The Potential of Document Sharing for Scaffolding Writing Instruction

The Potential of Document Sharing for Scaffolding Writing Instruction

Katherine Landau Wright (Texas A&M University, USA)
Copyright: © 2013 |Pages: 18
DOI: 10.4018/978-1-4666-2970-7.ch010
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As the current focus of education is often on test scores rather than student learning, many public school teachers do not emphasize the development of cross-curricular writing skills in their curriculum. With the inherent pressures of standardized tests and growing class sizes, the burden of assessing writing projects often makes them prohibitive. However, recent research has shown that developing strong cross-curricular writing programs can not only support content knowledge but also raise standardized test scores. Web 2.0 document sharing technology can reduce teacher workload while providing more scaffolding and instruction than traditional writing assignments. Using these programs, instructors can implement collaborative writing projects that will allow students to learn as they write. This chapter uses pedagogical frameworks such as Balanced Literacy, Gradual Release of Responsibility, and Lev Vygotsky’s Zone of Proximal Development to support the implementation of cloud software in public schools. It also outlines action research from a middle school classroom using cloud technology and makes practical suggestions for use of free software in secondary curriculum.
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At the conclusion of a public school education, students must be competent writers in real life situations. If learners are only completing writing assignments in English/Language Arts classes, they are missing opportunities to apply content knowledge in authentic circumstances. This need for real-world writing instruction is apparent in many corporations. Due to the growing use of technology in the workplace, casual communication frequently happens in writing (such as emails) rather than in conversation. This has been seen in the post-academic world as many professional firms have been forced to hire trainers and consultants to teach their employees proper written language skills (Davies & Birbili, 2000). European nations that provide multiple educational tracks for high school students must bare this fact in mind, as students who traditionally would be successful with minimal literacy skills may now require stronger reading and writing abilities.

Cross-curricular literacy programs in public schools have the potential to address this challenge. Recent studies have proven the correlation between strong literacy skills and standardized test performance. High school students who are able to infer purpose and context while reading exam materials perform better than their peers (O’Reilly & McNamara, 2007; Wiley, et al., 2009). Furthermore, analytical reading and writing skills can compensate for a dearth in content knowledge (Visone, 2010; Gibson & Keyes, 2011). Therefore, literacy development must be every instructor’s concern, not just that of the English/Language Arts teacher.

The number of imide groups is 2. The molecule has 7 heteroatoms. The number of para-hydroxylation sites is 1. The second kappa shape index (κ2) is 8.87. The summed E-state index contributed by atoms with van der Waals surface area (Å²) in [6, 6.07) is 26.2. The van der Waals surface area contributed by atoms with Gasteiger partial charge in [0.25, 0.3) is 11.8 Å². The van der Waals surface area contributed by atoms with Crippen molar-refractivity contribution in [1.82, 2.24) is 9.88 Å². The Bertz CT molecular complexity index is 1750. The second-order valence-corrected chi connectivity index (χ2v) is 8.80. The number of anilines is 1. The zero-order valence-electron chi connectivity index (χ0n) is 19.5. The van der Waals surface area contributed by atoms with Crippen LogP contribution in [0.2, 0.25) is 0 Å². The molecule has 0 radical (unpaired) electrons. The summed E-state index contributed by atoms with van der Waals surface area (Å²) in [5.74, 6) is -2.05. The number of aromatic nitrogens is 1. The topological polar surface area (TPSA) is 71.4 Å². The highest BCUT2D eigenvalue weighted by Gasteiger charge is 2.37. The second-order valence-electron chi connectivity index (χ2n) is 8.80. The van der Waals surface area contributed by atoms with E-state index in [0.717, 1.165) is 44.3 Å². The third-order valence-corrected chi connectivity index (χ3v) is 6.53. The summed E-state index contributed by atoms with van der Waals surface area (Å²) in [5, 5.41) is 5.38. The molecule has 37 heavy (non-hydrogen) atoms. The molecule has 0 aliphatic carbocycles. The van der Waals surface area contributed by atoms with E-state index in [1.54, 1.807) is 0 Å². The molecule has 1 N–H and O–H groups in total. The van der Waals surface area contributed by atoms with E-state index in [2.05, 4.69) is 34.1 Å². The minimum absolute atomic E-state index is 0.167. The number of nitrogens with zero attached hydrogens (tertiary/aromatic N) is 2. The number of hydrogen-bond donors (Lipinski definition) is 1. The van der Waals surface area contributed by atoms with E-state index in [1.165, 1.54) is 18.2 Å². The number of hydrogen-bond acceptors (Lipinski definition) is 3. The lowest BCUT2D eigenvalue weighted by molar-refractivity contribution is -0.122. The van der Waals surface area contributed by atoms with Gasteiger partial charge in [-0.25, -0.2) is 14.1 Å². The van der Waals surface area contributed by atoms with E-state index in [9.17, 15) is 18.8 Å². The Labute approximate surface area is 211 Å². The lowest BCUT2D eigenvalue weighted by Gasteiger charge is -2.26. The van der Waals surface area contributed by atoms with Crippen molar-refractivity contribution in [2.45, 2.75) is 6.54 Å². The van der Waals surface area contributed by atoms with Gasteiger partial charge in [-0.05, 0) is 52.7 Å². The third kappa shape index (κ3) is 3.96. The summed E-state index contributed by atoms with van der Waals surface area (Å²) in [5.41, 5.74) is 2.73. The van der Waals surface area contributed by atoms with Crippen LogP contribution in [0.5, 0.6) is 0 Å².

However, in the United States, federal legislation known as the No Child Left Behind Act of 2001 (NCLB) and the Elementary and Secondary Education Act have increased pressures on teachers, administrators, and school districts to “teach to the test” to ensure that student performance meets adequate yearly progress (AYP). While the stated goals of these acts are to provide equal education to all students and prepare them for college and a career, teachers see the immediate threat of state intervention, including the possibility of school closures, should their students not meet performance standards (United States, 2010). Furthermore, NCLB legislation does not define writing as one of the pillars of literacy. In fact, writing is only listed as additional subject matter to be tested if time allows. Many teachers are left feeling that there is little room to integrate cross-curricular literacy instruction into their course, especially in high-need areas where class sizes and the instructional loads of most educators have increased significantly in recent years.

Instructors in the United States are not alone. After taking control of the government in 1997, the British Labor party began investing in the public education system and demanding concrete results. While celebrated for increasing education spending well beyond the rate of inflation, many have criticized the standardized tests required of public school children. One study done by researchers at Cambridge University found that class time was being spent taking practice tests in order to ensure students were prepared for the exams. One of these researchers openly admitted that the curriculum, especially in elementary schools, had been narrowed to ensure schools have the requisite percent of students pass their English and mathematics exams (Olson, 2004). In both the United States and Great Britain, integrating literacy development into content instruction could broaden curriculum while still preparing students for the state-mandated examinations.

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